I decided to riff on an idea I had for smarter ways to detect clipping. I'm sure it's not a new approach - a quick search on Google pointed out several papers on the same basic concept - but I'm not aware of it being used for audio, or for mastering evaluation specifically.

Clipping clamps the signal to a constant value. It also tends to occur right in the middle of signal content which is of a high power. If the signal derivative is calculated, the DC component of the clipping is effectively eliminated, bringing the values to 0, while the values before/after the clipping are relatively unmodified. (Specifically, low frequencies are attenuated and high frequencies are boosted.) So naively, one could use this derivative as the basis for a clipping detector - compare y' to y, and if y' is zero or very close to 0 while y is of a high power, you may have clipping. This technique would be immune to attenuated clipping - if it occurs at -10db it should work as well as if it is at 0db.

However, this approach fails when gross frequency response distortions are introduced - like what exists on vinyl. As discussed earlier, vinyl clipping examples exist which are sloped, not flat. The derivative of these a sloped line is a constant nonzero value. The workaround for this is simple: take another derivative, the second derivative, so that this constant nonzero value collapses to 0. In theory this could be extended to an arbitrary number of derivatives, but because high frequencies are amplified, background noise tends to dominate the response after the 2nd derivative, so the 3rd and beyond are pretty useless for vinyl analysis.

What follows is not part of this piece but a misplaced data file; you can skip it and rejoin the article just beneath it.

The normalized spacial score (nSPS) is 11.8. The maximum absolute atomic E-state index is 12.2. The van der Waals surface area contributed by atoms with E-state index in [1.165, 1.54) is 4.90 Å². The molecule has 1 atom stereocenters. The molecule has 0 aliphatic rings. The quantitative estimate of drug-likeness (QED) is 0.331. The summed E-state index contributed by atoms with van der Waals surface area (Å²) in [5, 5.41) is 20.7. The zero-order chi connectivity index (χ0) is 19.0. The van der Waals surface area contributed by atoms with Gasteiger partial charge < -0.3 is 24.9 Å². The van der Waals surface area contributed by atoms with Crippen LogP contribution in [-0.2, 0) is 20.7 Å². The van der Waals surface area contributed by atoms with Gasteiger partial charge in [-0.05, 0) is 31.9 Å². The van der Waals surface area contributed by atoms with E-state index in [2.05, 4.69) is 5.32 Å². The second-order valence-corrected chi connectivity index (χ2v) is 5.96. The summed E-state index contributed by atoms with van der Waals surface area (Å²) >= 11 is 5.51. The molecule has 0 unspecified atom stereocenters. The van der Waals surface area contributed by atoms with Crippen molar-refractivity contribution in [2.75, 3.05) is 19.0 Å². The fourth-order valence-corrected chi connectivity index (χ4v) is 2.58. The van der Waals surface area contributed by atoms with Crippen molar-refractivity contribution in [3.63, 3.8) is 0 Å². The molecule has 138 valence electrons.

What I'm ultimately hoping for is to have the final output be a histogram and running a threshold on that to give an estimate for how many clipped samples exist in the signal. This allows comparisons between signals that are not sample-aligned (as is usually the case with vinyl vs. CD comparisons).

Here's what I have so far. First, some clipped stuff from Leyendecker again, on CD:

Note how the clipped content is neatly crushed to 0 on the second derivative plot - and most importantly, that the histogram plot shows a lot of values on the left, outside the distribution curve with a high signal energy and a low 2nd derivative energy. Those are the clipped samples.

Now for the LP version, different part of the file:

The 2nd derivative crush still occurs, but it's not nearly as prominent as on the CD. And the clip signal is so weak on the 2nd derivative plot (or the noise is so high) that none of it really shows up on the histogram plot; there's no real indication of clipping there.

But it's a start.

## 11 September 2008

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